I find that every twelve to eighteen months, a song is released which overwhelms me with inspiration the moment its soundwaves first brush against my eardrums.

This happened around eighteen months ago while I was in England, when I was lucky enough to hear Brakes by Royworld for the first time (but that’s another story). It didn’t happen again until October of this year, during my second week living in Sydney. I’d just moved into my new apartment the day before and I was on my way back home from my second day at my new job, my earphones loudly blasting my favourite radio station, Triple J, as I walked toward the train station. A distinctly Australian hip-hop song was playing, I can’t remember which band it was, but I was paying more attention to the people, buildings and cars that were around me than I was paying to the music.

The hip-hop song faded away, and all of a sudden, I was graced with an almost hesitant-sounding open acoustic D minor chord, resolving up to the F and followed shortly by drums, bass and a few banjo strums. I was instantly hooked by the natural, folksy tonality, before even a word had been sung. I listened intently, my awareness of the outside world shrinking as my earphones delivered a melody which made my hair stand on end. By the time the harmonic chorus kicked in, I’d stopped in the middle of the path, unable to continue on until this song had come to an end, and I’d discovered who on earth were playing this incredible piece of music. I was soon to learn that the song was Little Lion Man, by London folk/rock band, Mumford & Sons:

The words of the refrain rang in my ears as if they were words from the heavens above:

But it was not your fault but mine
And it was your heart on the line
I really fucked it up this time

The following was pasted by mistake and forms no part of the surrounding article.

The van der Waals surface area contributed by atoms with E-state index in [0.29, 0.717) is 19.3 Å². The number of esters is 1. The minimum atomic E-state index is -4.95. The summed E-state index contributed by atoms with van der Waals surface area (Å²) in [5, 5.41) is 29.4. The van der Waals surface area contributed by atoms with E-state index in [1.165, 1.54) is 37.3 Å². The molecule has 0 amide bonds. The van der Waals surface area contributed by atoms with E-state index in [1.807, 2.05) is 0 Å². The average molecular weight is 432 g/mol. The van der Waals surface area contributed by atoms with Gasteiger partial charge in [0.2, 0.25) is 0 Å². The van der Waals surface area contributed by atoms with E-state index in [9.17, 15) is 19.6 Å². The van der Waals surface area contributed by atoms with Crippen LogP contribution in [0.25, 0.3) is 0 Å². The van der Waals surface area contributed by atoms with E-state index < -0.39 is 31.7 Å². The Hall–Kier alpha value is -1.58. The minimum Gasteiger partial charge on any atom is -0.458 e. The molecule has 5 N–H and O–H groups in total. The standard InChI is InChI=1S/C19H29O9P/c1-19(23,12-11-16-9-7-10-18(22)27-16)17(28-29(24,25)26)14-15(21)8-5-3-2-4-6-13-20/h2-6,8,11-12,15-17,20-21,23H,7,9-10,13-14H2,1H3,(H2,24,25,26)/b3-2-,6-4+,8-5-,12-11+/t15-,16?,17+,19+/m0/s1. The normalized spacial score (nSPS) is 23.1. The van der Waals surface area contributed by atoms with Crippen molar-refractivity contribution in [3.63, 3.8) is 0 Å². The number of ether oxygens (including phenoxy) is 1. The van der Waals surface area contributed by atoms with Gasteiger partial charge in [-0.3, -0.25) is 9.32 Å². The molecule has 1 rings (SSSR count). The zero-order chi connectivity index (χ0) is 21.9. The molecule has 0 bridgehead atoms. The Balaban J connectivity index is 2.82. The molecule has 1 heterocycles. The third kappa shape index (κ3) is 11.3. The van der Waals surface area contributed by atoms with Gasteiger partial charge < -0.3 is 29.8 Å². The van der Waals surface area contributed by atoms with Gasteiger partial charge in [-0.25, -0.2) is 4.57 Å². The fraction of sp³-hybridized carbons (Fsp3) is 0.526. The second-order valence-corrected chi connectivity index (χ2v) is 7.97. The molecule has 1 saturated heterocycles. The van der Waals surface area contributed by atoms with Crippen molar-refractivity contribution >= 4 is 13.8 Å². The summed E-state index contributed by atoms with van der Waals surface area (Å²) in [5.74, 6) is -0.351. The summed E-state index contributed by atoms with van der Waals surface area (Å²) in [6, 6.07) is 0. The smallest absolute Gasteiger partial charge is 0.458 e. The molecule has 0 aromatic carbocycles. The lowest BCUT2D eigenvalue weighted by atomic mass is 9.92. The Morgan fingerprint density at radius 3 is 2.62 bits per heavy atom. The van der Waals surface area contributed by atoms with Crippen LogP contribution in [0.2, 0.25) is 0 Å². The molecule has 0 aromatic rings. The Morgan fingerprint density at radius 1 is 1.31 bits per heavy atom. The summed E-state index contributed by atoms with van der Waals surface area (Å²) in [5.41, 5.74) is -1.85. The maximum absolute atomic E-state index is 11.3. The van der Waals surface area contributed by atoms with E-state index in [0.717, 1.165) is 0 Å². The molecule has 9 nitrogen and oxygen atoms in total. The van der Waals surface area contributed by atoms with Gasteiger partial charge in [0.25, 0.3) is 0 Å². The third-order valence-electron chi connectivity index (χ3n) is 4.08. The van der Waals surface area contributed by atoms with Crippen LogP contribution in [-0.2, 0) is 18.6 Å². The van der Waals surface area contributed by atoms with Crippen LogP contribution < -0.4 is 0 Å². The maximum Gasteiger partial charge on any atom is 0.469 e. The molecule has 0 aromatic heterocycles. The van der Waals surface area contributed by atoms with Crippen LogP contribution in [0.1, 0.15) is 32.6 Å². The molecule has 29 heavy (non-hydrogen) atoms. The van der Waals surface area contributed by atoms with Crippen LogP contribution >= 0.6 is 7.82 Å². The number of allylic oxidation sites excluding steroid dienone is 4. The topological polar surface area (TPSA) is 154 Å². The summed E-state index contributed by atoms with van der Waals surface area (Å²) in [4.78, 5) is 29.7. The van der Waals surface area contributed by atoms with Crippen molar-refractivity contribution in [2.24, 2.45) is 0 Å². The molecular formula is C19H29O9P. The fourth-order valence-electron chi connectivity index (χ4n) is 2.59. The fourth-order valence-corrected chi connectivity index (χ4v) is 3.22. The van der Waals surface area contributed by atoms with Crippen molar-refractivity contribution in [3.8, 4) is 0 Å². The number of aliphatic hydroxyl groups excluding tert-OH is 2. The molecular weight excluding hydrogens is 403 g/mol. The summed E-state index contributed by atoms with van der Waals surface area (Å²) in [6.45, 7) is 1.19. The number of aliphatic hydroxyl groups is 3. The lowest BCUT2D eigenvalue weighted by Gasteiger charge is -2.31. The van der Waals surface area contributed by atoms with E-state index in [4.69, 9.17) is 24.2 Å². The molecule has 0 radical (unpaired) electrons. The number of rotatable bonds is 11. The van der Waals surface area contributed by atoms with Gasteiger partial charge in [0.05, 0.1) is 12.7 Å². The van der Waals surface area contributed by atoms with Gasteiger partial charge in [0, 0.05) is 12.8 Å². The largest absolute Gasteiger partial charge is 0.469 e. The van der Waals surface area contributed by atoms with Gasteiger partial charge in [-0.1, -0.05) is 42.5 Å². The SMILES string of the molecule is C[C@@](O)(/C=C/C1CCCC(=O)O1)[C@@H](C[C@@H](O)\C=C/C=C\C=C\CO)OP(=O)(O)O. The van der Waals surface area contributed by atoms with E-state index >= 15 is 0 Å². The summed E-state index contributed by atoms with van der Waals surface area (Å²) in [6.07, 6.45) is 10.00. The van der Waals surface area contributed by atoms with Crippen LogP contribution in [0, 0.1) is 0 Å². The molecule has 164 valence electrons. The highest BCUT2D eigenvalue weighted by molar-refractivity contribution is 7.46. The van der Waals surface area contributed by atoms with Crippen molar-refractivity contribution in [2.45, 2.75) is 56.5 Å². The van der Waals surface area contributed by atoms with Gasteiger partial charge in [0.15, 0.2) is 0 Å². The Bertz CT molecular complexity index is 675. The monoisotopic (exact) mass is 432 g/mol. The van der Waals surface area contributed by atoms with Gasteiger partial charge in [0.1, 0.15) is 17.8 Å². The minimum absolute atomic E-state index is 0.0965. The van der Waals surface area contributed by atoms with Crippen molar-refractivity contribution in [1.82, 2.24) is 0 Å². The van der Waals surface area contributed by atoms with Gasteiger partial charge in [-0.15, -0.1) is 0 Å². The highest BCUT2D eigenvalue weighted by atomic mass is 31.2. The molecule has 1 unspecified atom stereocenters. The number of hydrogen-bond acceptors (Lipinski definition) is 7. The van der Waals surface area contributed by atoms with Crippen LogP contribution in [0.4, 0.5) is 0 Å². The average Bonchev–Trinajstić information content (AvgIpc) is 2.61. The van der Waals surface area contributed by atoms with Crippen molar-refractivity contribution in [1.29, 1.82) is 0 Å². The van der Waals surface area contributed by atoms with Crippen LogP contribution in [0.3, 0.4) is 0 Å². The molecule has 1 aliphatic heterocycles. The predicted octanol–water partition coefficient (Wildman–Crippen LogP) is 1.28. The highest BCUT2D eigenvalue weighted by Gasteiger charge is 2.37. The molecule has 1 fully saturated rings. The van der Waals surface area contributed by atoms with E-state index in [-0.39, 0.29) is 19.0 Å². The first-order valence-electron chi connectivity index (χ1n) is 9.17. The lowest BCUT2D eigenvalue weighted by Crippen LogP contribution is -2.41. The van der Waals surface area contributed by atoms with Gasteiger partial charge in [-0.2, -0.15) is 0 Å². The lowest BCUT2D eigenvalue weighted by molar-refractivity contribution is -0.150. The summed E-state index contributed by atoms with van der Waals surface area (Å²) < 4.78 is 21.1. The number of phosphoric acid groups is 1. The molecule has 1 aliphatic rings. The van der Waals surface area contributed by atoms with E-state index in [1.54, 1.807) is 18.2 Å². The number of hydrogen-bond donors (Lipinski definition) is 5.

Didn’t I my dear?

I couldn’t believe it – these were the exact words that I had been trying so hard to utter for the past year, only to have them fall on deaf ears every time I attempted. Marcus Mumford had not only succeeded in vocalising – but beautifying – the predicament that is a lost and damaged love; a love that may not have ended anywhere nearly as horribly had I only shown some consideration for her feelings, and not been so fucking selfish with regard to my own. I felt instantly connected with this music, so I made a stop at the record store on the way home to buy the album, and Mumford & Sons became my new favourite band.

I should have bought tickets then and there to St. Jerome’s Laneway Festival to see them perform, but I put it off because I didn’t have the disposable income to spend, and before too long of course the tickets all sold out. I’d been eyeing them on eBay, but as soon as Mumford gloriously took out the top prize in Triple J’s Hottest 100 of 2009, the prices just about tripled. I knew I’d forever regret it if I didn’t see them live while they were the hottest band in the country, so I bit the bullet and spent $250 on a ticket the day before the event. And it was by far the best $250 I’ve ever spent!

I headed on down to the Sydney College of the Arts this afternoon and was straight away impressed with the choice of venue. There were three stages set amongst the gorgeous old sandstone buildings with a fantastic assortment of local and international bands playing on each, and after a quick browse through the markets I made my way to the front of the crowd at the main stage.